Some important Big Data milestones around gay rights, marijuana, and the U.S. role as a global cop

2014 is about 1.25 days old right now in the United States, and it feels pretty OK so far — with the exception of the passing of Uncle Phil, nothing majorly monumental seems to have happened (and I’m not sure that passing is monumental, although he was a good TV dad).

I thought we could take a moment to discuss some trend lines from 2013 into 2014, which I’ve done before on this blog. If you had to quickly name things that seemed to be bigger in 2013 then ever before, what would you go with? On the entertainment/pop culture side, it’d probably be Jennifer Lawrence and Pharrell Williams to start. On the societal issues front, it’d probably be notions about privacy, the use of marijuana, and gay rights. You’d also likely talk about inequality. I think those would be your big buckets, although other things could crop up, sure.

Here’s an article from Pew on 13 data milestones we reached in 2013. This list backs up some of the above, including the idea that just over half of the public (51%) now favors gay marriage. Only about 42 percent are opposed:


Similarly, 12 percent of people favored legalizing marijuana in 1969 — and now 52 percent do:


Now here’s something that’s interesting, in the form of two charts. First, 52 percent of those polled think that the U.S. should “mind its business internationally:”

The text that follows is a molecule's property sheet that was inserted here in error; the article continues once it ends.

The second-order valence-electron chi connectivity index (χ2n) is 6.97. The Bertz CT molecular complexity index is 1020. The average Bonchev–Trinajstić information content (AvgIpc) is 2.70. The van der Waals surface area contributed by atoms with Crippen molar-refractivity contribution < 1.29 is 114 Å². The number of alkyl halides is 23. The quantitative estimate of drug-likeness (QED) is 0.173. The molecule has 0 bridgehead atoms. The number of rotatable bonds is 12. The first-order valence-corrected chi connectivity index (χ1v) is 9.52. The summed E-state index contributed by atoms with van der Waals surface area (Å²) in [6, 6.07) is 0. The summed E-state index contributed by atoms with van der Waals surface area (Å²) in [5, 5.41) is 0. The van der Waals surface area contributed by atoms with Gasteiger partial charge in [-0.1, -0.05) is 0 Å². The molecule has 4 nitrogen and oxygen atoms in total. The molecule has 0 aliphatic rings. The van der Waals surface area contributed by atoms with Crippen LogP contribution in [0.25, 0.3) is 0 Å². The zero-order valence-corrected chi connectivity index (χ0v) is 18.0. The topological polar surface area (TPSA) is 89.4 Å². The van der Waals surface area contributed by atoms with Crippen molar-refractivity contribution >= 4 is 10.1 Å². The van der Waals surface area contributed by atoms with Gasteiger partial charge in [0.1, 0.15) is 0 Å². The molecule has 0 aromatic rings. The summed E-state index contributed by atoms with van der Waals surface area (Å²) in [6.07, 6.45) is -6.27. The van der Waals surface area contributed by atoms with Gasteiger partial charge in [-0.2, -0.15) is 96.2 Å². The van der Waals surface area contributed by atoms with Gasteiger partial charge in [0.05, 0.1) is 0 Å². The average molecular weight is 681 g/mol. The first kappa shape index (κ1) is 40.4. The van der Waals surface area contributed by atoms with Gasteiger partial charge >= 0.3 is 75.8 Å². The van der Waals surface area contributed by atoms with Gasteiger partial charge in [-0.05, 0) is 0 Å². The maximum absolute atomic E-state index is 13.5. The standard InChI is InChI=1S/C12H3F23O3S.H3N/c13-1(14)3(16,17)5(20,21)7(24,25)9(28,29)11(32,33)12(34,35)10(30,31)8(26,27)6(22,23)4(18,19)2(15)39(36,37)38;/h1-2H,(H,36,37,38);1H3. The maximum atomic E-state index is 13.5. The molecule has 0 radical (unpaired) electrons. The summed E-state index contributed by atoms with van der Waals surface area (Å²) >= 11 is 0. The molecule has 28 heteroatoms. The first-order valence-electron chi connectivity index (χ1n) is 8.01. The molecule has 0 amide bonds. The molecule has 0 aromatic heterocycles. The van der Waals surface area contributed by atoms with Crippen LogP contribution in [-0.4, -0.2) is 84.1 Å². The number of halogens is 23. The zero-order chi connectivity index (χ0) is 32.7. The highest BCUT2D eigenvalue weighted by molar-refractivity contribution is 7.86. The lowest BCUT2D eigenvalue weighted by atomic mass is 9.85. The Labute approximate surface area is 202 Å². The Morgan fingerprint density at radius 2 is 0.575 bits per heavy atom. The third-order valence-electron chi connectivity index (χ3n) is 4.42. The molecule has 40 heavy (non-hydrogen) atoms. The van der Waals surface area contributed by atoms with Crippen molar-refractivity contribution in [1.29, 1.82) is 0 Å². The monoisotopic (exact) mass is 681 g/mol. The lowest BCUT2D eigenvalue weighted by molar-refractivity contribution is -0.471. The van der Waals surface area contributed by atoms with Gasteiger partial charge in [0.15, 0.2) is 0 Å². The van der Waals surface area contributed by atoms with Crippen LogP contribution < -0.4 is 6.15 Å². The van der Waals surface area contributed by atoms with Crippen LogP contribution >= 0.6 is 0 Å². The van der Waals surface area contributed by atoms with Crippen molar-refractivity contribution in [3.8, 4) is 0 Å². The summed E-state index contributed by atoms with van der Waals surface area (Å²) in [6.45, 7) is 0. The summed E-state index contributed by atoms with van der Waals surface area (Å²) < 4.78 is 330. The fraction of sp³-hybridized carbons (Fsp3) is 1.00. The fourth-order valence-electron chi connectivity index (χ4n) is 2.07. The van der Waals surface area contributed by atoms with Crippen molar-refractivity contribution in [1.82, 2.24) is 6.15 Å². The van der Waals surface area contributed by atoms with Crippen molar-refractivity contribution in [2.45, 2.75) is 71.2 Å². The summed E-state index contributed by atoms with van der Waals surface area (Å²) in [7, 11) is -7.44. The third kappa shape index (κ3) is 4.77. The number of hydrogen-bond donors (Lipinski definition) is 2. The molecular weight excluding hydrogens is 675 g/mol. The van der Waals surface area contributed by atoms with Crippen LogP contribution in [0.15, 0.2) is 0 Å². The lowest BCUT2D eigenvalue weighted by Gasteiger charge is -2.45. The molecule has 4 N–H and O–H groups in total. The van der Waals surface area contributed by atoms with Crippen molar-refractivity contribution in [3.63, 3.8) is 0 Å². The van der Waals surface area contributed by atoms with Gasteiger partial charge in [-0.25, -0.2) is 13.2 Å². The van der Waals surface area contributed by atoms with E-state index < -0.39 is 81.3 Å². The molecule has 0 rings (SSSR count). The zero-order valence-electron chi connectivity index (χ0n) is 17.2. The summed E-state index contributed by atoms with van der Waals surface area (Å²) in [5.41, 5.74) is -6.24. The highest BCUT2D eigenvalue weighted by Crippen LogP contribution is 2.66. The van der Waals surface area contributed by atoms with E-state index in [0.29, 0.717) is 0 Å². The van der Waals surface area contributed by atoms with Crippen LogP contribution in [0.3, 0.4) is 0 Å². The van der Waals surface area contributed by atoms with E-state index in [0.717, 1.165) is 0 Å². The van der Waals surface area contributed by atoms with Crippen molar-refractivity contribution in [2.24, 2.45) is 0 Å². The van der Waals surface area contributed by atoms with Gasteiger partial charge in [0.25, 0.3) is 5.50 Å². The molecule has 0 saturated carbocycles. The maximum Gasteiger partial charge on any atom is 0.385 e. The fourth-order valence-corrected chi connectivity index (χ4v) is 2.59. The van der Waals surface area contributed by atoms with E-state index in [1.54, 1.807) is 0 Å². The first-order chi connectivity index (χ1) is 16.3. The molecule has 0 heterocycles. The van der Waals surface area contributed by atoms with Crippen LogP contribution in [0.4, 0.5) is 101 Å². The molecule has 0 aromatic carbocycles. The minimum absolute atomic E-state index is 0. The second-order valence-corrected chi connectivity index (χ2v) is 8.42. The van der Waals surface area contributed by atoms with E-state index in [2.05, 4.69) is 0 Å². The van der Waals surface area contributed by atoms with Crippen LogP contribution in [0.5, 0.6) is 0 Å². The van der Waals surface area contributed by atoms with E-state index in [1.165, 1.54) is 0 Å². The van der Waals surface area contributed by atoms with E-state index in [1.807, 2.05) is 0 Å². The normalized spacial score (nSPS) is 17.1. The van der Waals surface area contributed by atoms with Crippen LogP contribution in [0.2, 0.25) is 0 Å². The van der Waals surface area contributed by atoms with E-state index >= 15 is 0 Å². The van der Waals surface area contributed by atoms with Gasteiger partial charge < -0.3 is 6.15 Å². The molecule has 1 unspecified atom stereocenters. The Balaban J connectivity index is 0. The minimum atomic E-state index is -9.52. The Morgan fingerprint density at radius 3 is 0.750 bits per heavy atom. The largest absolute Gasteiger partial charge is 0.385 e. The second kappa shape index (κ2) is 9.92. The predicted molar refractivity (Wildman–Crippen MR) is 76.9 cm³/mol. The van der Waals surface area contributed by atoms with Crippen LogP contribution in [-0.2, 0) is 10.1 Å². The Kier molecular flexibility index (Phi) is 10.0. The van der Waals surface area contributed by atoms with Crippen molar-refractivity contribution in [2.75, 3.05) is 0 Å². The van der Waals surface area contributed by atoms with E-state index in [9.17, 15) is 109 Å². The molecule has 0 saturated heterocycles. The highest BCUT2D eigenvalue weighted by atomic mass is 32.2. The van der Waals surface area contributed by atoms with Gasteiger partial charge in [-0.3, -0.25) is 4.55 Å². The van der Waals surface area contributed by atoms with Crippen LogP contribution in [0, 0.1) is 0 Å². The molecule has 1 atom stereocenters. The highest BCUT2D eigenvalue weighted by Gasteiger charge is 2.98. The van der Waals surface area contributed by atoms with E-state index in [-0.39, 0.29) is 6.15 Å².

And subsequently, the view of how powerful the U.S. is globally has fallen to a 40-year low:


This all goes together with a Gallup poll from the end of 2013 showing that 28 countries in the world overwhelmingly think that the U.S. is the biggest threat to world peace. The U.S. got three times the amount of votes as Pakistan in this poll (it should be noted that the U.S. also won for “If there were no barriers to living in any country in the world, where would you live?”).

Polls and surveys, even when done perfectly scientifically, have some drawbacks — and the ability to take a poll and execute it into action items may be limited. But if you’re reading this on surface, it seems like the U.S. should continue to focus on its issues at home — affording freedoms and loosening some of the puritanical aspects — and focus a little less on trying to keep order out there in the wild world, because a lot of others don’t really see us as doing that anyway.

Ted Bauer